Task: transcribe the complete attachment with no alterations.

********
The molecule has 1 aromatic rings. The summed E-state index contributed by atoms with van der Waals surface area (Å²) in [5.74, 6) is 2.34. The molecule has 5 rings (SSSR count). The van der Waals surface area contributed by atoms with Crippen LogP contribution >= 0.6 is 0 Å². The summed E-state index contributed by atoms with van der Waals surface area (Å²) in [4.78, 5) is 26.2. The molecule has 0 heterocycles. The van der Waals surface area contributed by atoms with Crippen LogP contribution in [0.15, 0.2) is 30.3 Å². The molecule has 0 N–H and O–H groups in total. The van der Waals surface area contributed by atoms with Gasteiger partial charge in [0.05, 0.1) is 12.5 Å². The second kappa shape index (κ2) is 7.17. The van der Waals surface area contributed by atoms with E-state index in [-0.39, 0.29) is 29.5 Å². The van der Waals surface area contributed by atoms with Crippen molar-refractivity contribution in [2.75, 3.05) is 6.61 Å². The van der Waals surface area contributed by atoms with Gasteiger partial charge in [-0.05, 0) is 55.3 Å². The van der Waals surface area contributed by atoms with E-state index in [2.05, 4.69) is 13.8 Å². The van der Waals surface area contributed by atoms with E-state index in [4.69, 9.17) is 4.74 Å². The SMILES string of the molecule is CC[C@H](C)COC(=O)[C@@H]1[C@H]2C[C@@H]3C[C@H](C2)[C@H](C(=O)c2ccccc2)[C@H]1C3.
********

The molecule has 1 aromatic rings. The summed E-state index contributed by atoms with van der Waals surface area (Å²) in [5.74, 6) is 2.34. The molecule has 5 rings (SSSR count). The van der Waals surface area contributed by atoms with Crippen LogP contribution >= 0.6 is 0 Å². The summed E-state index contributed by atoms with van der Waals surface area (Å²) in [4.78, 5) is 26.2. The molecule has 0 heterocycles. The van der Waals surface area contributed by atoms with Crippen LogP contribution in [0.15, 0.2) is 30.3 Å². The molecule has 0 N–H and O–H groups in total. The van der Waals surface area contributed by atoms with Gasteiger partial charge in [0.05, 0.1) is 12.5 Å². The second kappa shape index (κ2) is 7.17. The van der Waals surface area contributed by atoms with E-state index in [-0.39, 0.29) is 29.5 Å². The van der Waals surface area contributed by atoms with Crippen molar-refractivity contribution in [2.75, 3.05) is 6.61 Å². The van der Waals surface area contributed by atoms with Gasteiger partial charge in [-0.05, 0) is 55.3 Å². The van der Waals surface area contributed by atoms with E-state index in [2.05, 4.69) is 13.8 Å². The van der Waals surface area contributed by atoms with E-state index in [4.69, 9.17) is 4.74 Å². The SMILES string of the molecule is CC[C@H](C)COC(=O)[C@@H]1[C@H]2C[C@@H]3C[C@H](C2)[C@H](C(=O)c2ccccc2)[C@H]1C3.